# Global Domination of Factors of a Graph

## Abstract

A factoring of a graph G = (V, E) is a collection of spanning subgraphs F1, F2, ... , Fk, known as factors into which the edge set E has been partitioned. A dominating set of a graph is a set of nodes such that every node in the graph is either contained in the set or has an edge to some node in the set. Each factor Fi is itself a graph and so has a dominating set. This set is called a local dominating set or LDS. An LDS of minimum size contains γi nodes. In addition, there is some set of nodes named a global dominating set which dominates all of the factors. If a global dominating set is of minimum size, it is called a GDS and contains γ nodes.

A central question answered by this dissertation is under what circumstances, given a set of integers γl, γ2, ... , γk, and γ, there is a graph which can be factored into k factors in such a way that a minimum LDS of Fi has size γl, 1 ≤ i ≤ k, and a GDS has size γ.

The general solution to this central question is complicated. In addition, simpler subproblems are often precisely those which are most applicable to practical problems. For these reasons, simpler solutions are found for several special cases of the general characterization problem.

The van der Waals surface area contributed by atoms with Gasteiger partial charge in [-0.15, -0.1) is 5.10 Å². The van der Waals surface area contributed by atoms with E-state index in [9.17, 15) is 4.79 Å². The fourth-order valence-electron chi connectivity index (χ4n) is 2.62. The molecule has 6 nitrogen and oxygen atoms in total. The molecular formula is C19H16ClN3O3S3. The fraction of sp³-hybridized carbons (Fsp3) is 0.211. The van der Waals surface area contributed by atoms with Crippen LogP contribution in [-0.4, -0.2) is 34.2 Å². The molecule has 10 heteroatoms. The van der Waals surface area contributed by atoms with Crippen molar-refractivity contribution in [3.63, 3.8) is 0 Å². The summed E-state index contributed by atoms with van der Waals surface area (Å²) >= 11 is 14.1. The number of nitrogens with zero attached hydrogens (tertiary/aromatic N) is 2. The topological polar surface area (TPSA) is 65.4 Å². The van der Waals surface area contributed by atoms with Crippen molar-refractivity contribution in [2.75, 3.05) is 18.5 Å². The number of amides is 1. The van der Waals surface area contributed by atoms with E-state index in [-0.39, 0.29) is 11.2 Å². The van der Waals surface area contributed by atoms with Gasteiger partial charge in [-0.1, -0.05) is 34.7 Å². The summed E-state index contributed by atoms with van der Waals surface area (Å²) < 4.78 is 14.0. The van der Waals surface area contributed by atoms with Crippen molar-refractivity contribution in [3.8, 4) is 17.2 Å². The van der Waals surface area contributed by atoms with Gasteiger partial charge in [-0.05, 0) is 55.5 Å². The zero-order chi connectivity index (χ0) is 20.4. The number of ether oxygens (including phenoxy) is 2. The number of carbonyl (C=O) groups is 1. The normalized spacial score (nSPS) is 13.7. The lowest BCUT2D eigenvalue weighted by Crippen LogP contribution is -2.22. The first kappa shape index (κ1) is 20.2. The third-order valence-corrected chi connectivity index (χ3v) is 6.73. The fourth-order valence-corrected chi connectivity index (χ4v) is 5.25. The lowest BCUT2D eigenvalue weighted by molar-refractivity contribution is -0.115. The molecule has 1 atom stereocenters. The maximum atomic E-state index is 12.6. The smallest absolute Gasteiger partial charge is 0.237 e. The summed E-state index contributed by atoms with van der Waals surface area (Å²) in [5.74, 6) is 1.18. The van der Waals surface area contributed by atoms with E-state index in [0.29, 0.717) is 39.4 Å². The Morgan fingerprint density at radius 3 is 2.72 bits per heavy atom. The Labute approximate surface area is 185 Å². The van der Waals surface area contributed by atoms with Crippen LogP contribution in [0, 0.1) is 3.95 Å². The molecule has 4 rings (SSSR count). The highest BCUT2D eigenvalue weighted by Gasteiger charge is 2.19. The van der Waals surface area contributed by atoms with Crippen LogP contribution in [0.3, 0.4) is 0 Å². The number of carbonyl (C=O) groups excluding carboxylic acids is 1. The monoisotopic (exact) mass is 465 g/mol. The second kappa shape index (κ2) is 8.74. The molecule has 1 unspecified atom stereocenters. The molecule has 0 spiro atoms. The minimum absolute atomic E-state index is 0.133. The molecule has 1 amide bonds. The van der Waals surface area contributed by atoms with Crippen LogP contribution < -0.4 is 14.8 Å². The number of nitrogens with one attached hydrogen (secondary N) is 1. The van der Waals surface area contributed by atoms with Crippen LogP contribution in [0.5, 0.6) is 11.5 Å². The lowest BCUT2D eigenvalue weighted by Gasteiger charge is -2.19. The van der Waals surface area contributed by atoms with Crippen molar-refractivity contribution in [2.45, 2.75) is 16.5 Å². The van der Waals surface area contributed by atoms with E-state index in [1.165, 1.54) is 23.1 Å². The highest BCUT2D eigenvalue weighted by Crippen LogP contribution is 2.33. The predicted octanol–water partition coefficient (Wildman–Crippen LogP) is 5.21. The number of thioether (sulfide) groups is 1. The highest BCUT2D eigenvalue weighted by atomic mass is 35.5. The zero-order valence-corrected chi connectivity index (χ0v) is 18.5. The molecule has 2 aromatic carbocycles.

A strong relationship is demonstrated between two application areas and the ideas of global domination and factoring. We find that a factoring of a graph can represent the parallel computation of a class of constraint problems or the routes of multicast messages in a network.

The applicability of these ideas 1s limited by the computational complexity of the problem of finding a GDS in a factoring. The problem is NP-Hard in general and we find that, more surprisingly, when the factors are very simple structures such as trees or even paths, the problem remains NP-Hard.

1992

## Semester

Fall

Brigham, Robert C.

## Degree

Doctor of Philosophy (Ph.D.)

## College

College of Arts and Sciences

Computer Science

Computer Science

PDF

English

## Rights

Written permission granted by copyright holder to the University of Central Florida Libraries to digitize and distribute for nonprofit, educational purposes.

None

## Access Status

Doctoral Dissertation (Open Access)

DP0001860